Dodgers Claim Zack Burdi Off Waivers From Rays

The Dodgers have claimed right-hander Zack Burdi off waivers from the Rays, per announcements from both clubs. Righty Tyler Cyr was transferred to the 60-day injured list in order to open a spot on the 40-man roster.

Burdi was twice designated for assignment by Tampa Bay this season, clearing waivers and accepting an outright the first time around. He’ll be claimed this time through, however, and be placed directly onto Los Angeles’ 40-man roster. The 28-year-old tossed three shutout innings during his first stint with the Rays but was rocked for five earned runs on five hits and a walk in just one inning when the Rays were blown out by the Blue Jays by a score of 20-1.

Burdi is a former first-rounder whose results have not yet aligned with his former top prospect status. That’s due largely to injury, as he underwent Tommy John surgery in 2018 and then suffered a torn patellar tendon in his knee the following year. There were no minor leagues to return to in 2020, so Burdi jumped straight to the big leagues with the White Sox after pitching just 33 combined innings in 2018-19. The results weren’t good (nine runs in 7 1/3 innings) and Burdi has yet to find his footing. In 21 1/3 big league innings, he has an 8.44 ERA.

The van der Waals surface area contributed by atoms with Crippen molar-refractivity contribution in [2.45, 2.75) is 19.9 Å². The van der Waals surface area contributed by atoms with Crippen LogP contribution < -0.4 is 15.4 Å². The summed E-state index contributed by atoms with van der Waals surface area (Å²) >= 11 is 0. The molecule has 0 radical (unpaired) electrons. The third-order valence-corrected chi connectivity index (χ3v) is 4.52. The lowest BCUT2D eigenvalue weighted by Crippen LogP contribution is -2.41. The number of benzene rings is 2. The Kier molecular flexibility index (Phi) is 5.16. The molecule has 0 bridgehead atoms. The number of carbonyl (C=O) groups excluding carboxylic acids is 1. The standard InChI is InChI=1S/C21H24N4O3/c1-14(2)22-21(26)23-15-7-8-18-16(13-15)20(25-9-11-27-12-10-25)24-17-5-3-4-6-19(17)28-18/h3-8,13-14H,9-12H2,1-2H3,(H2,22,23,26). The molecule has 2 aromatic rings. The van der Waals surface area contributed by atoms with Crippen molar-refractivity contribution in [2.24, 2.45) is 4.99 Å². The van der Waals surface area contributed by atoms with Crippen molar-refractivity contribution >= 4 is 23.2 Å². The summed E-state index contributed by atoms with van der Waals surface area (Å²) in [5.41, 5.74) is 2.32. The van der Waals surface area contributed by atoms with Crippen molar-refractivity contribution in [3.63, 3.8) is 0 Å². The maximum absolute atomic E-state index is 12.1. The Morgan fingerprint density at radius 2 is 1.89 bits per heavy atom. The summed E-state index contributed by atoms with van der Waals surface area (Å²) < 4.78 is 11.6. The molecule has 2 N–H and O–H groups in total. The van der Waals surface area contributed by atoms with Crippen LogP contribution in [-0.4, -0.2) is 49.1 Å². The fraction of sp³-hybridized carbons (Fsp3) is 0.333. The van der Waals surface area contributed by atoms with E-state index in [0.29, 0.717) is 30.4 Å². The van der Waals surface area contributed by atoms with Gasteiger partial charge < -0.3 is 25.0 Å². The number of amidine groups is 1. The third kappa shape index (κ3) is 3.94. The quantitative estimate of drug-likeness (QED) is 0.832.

Cyr, 30, was selected to the big league roster just a week ago. The journeyman right-hander tossed 1 2/3 shutout innings with a pair of strikeouts in his brief stint with the Dodgers, but his shoulder barked following his second appearance, sending him to the 15-day injured list with what was diagnosed as an impingement. It seems that the injury is serious enough that it’ll require at least a two-month absence.

It’s a tough blow for Cyr, whose only prior MLB experience came in 2022 with the A’s and Phillies — a total of just 12 1/3 innings. He’d hoped his call to the Dodgers and a pair of scoreless outings might give him an opportunity to prove he can hold down a spot in a big league bullpen. Those hopes will be delayed indefinitely now as he battles this shoulder issue.

Cyr, who entered the season with just 34 days of MLB service time, will accrue service time and be paid at the prorated league minimum rate while he’s on the injured list. That’s a decent financial consolation prize after grinding through eight minor league seasons with scant salaries each year, but the loss of the opportunity to carve out a larger role on a big league club surely stings.